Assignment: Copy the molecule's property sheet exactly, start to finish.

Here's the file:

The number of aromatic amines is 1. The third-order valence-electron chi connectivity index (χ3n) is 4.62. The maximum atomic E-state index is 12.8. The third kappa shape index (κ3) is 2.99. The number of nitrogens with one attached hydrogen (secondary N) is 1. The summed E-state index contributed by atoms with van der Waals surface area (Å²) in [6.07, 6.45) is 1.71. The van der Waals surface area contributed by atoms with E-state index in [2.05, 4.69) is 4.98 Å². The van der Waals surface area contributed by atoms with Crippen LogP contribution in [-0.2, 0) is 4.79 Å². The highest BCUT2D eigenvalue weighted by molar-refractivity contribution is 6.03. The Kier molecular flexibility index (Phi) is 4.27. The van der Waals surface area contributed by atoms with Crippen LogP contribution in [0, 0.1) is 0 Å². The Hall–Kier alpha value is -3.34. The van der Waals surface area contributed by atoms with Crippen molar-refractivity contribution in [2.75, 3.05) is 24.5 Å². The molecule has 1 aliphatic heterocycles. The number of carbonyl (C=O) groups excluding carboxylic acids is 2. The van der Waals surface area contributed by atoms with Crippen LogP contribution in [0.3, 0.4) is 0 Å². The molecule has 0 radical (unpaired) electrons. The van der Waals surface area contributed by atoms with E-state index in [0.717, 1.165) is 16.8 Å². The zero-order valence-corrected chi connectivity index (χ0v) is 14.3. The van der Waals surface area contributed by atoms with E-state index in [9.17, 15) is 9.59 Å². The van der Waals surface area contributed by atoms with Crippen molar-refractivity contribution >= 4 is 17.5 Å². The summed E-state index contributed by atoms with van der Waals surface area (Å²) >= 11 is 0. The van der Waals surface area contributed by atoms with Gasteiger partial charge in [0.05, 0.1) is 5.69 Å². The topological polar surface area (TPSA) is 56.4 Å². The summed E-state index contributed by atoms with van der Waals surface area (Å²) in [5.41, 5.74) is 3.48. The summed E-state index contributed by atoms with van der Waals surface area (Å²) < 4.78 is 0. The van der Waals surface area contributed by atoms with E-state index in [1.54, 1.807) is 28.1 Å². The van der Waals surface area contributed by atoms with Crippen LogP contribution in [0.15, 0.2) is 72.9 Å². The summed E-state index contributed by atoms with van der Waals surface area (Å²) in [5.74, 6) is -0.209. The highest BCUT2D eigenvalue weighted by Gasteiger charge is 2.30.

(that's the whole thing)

The number of aromatic amines is 1. The third-order valence-electron chi connectivity index (χ3n) is 4.62. The maximum atomic E-state index is 12.8. The third kappa shape index (κ3) is 2.99. The number of nitrogens with one attached hydrogen (secondary N) is 1. The summed E-state index contributed by atoms with van der Waals surface area (Å²) in [6.07, 6.45) is 1.71. The van der Waals surface area contributed by atoms with E-state index in [2.05, 4.69) is 4.98 Å². The van der Waals surface area contributed by atoms with Crippen LogP contribution in [-0.2, 0) is 4.79 Å². The highest BCUT2D eigenvalue weighted by molar-refractivity contribution is 6.03. The Kier molecular flexibility index (Phi) is 4.27. The van der Waals surface area contributed by atoms with Crippen LogP contribution in [0, 0.1) is 0 Å². The Hall–Kier alpha value is -3.34. The van der Waals surface area contributed by atoms with Crippen molar-refractivity contribution in [2.75, 3.05) is 24.5 Å². The molecule has 1 aliphatic heterocycles. The number of carbonyl (C=O) groups excluding carboxylic acids is 2. The van der Waals surface area contributed by atoms with Crippen LogP contribution in [0.3, 0.4) is 0 Å². The molecule has 0 radical (unpaired) electrons. The van der Waals surface area contributed by atoms with E-state index in [0.717, 1.165) is 16.8 Å². The zero-order valence-corrected chi connectivity index (χ0v) is 14.3. The van der Waals surface area contributed by atoms with E-state index in [9.17, 15) is 9.59 Å². The van der Waals surface area contributed by atoms with Crippen molar-refractivity contribution >= 4 is 17.5 Å². The summed E-state index contributed by atoms with van der Waals surface area (Å²) >= 11 is 0. The van der Waals surface area contributed by atoms with Gasteiger partial charge in [0.05, 0.1) is 5.69 Å². The topological polar surface area (TPSA) is 56.4 Å². The summed E-state index contributed by atoms with van der Waals surface area (Å²) in [5.41, 5.74) is 3.48. The summed E-state index contributed by atoms with van der Waals surface area (Å²) < 4.78 is 0. The van der Waals surface area contributed by atoms with E-state index in [1.54, 1.807) is 28.1 Å². The van der Waals surface area contributed by atoms with Crippen LogP contribution in [0.15, 0.2) is 72.9 Å². The summed E-state index contributed by atoms with van der Waals surface area (Å²) in [5.74, 6) is -0.209. The highest BCUT2D eigenvalue weighted by Gasteiger charge is 2.30.